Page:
Blah, blah, blah, blah, blah, where'd I put that? r star satisfies gamma of r star equals 0. When you look at the line of slope, gamma prime of r plus of r star, that's where you get this critical value of n where it's most likely the cross the threshold.
OK, I put that somewhere. I thought it was on this slide, but it's the n, the critical n, let's call it n crit, is equal to gamma prime. Is at right? Alpha over m is the gamma prime. Alpha over n, 1 over n crit. n crit, this says, is alpha over gamma prime of r star.
OK, so that sort of nails down everything you want to know about the Chernoff bound accept for the fact that it is exponentially tight. The text proves that. I'm not going to go through that here. Exponentially tight means, if you take an exponent which is just a little bit larger than the one you found here, and look what happens as alpha gets very, very large, then you lose.
OK, let's go on, and at this point, we're ready to talk about Wald's identity. And we'll prove Wald's identity at the end of the lecture today. Turns out there's a very, very simple proof of it. There's hardly anything to it, but it seems more important to use it in several ways first so that you get a sense that it, in fact, is sort of important. OK, so we want to think about a random walk, s sub n and greater than or equal to n, so it's a sequence of sums of random variable, s sub n is equal to x1 plus up to x sub n. The x's are all IID.
This is the thing we've been talking about all term. We have a bunch of IID random variables. We look at the partial sums of them. We're interested in what happens to that sequence of partial sums.
The question we're asking here is does that sequence of partial sums ever cross a positive threshold? And now we're asking does it ever cross a positive threshold, or does it cross a negative threshold, and which does it cross first? So the probability that it crosses this threshold is the probability that it goes up, first. The probability that it crosses this threshold is the probability that it goes down, first.
Now, what Wald's identity says is the following thing. We're going to assume that x is not identically 0. If x is identically 0, then it's never going to go any place. We're going to assume that it has a semi invariant moment generating function in some region, r minus to r plus. That's the same as assuming that it has a generating function in that region, so it exists from some value less than zero to some value greater than zero.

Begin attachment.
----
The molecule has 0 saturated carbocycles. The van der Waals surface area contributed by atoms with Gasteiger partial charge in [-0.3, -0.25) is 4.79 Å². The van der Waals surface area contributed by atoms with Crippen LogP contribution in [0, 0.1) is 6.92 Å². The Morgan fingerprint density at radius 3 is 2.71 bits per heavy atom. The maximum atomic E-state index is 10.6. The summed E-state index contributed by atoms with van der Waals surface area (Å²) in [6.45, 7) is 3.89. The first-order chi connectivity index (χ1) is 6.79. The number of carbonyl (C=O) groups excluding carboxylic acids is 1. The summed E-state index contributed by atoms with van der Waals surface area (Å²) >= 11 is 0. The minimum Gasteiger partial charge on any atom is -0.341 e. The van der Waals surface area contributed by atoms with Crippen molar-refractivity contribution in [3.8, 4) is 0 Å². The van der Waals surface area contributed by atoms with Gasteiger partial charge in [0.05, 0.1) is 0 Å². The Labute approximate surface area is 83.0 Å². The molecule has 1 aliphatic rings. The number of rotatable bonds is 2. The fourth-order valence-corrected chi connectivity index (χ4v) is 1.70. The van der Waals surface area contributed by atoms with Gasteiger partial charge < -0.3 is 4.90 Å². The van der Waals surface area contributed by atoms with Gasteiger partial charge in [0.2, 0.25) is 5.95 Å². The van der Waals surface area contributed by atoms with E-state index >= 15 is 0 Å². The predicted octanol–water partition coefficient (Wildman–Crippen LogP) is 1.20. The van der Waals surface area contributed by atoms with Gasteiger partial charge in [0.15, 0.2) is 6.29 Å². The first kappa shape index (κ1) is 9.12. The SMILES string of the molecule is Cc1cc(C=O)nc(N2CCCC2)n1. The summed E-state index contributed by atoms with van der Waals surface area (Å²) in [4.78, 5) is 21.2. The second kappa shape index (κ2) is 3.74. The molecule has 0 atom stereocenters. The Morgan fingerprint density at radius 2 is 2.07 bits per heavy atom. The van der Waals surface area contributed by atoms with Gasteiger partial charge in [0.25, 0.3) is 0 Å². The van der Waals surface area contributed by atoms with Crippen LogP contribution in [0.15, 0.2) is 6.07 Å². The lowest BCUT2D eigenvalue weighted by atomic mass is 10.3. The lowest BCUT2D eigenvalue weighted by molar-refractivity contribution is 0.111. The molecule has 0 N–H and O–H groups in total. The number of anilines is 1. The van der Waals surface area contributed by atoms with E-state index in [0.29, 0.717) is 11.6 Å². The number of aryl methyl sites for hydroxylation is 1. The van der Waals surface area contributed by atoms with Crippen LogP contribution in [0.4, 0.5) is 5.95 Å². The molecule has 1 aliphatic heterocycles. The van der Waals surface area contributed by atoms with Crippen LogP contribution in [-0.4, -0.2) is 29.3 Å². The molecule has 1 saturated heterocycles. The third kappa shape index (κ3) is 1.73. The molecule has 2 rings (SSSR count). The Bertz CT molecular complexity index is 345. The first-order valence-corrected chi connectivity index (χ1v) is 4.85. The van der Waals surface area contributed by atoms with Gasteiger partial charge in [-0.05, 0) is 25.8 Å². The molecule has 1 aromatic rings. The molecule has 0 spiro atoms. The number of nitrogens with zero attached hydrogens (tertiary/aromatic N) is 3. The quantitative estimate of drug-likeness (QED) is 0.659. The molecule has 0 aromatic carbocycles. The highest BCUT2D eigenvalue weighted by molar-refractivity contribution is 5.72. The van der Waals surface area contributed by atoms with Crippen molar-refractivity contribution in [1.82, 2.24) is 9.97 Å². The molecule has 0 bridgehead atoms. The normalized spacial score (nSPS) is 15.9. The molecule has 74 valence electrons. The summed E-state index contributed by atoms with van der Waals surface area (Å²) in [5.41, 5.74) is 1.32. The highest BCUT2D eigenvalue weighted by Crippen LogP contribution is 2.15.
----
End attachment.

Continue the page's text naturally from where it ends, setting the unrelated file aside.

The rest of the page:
And we picked two thresholds, one of them positive, one of them negative, and we let j be the smallest value of n. j is a random variable, now, because we've start to run this random walk. We run it until it crosses one of these thresholds, and if it crosses the positive threshold, j is the time at which it crosses the positive threshold. If it crosses the negative threshold, j is the time that it crosses the negative threshold. We're only looking at the first threshold that it crosses.
Now, notice that j is a stopping trial. In other words, what that means is you can determine whether you've crossed a threshold at time n solely in terms of s1 up to s sub n. If you see all these sums, then you know that you haven't crossed a threshold up until time n. You know you have crossed it at time n. Doesn't make any difference what happens at times greater than n.
OK, so it's a stopping trial in the same sense as the stopping trials we talked about before. You get the sense that Wald's identity, which we're talking about here, is sort of like Wald's equality, which we talked about before. Both of them have to do with these stopping trials. Both of them have everything to do with stopping trials.
Wald was a famous statistician, not all that much before your era. He didn't die too long ago. I forget when, but he was one of the good statisticians. See, he was a statistician who recognized that you wanted to look at lots of different models to understand the problem, rather than a statistician who only wanted to take data and think that he wasn't assuming anything. So Wald was a good guy.
And what his identity says is, and the trouble with his identity, is you look at it, and you blink. The expected value of e to the r s sub j. s sub j is the value of the random walk at the time when you cross a threshold minus the time at which you've crossed a threshold times gamma of r. So when you take the expected value of e to the this, you're averaging over j over the time that you crossed the threshold, and also at the value at which you crossed the threshold, so you're averaging over both of these things.
And Wald says this expectation not is less than or equal to 1, but it's exactly 1, and it's exactly 1 for every r between r minus and r plus. So it's a very surprising result. Yes?
AUDIENCE: Can you please explain why j cannot be defective? I don't really see it.
PROFESSOR: Oh, it's because we were looking at two thresholds. If we only had one threshold, then it could be defective. Since we're looking at two thresholds, you keep adding random variables in, and the sum starts to have a larger and larger variance. Now, even with a large variance, you're not sure that you crossed a threshold, but you see why you must cross a threshold. Yes?
AUDIENCE: If the MGF is defined at r minus, r plus, then is that also [INAUDIBLE] quality?
PROFESSOR: Yes. Oh, if it's defined at r plus. I don't know. I don't remember, and I would have to think about it hard. Funny things happen right at the ends of where these moment generating functions are defined, and you'll see why when we prove it.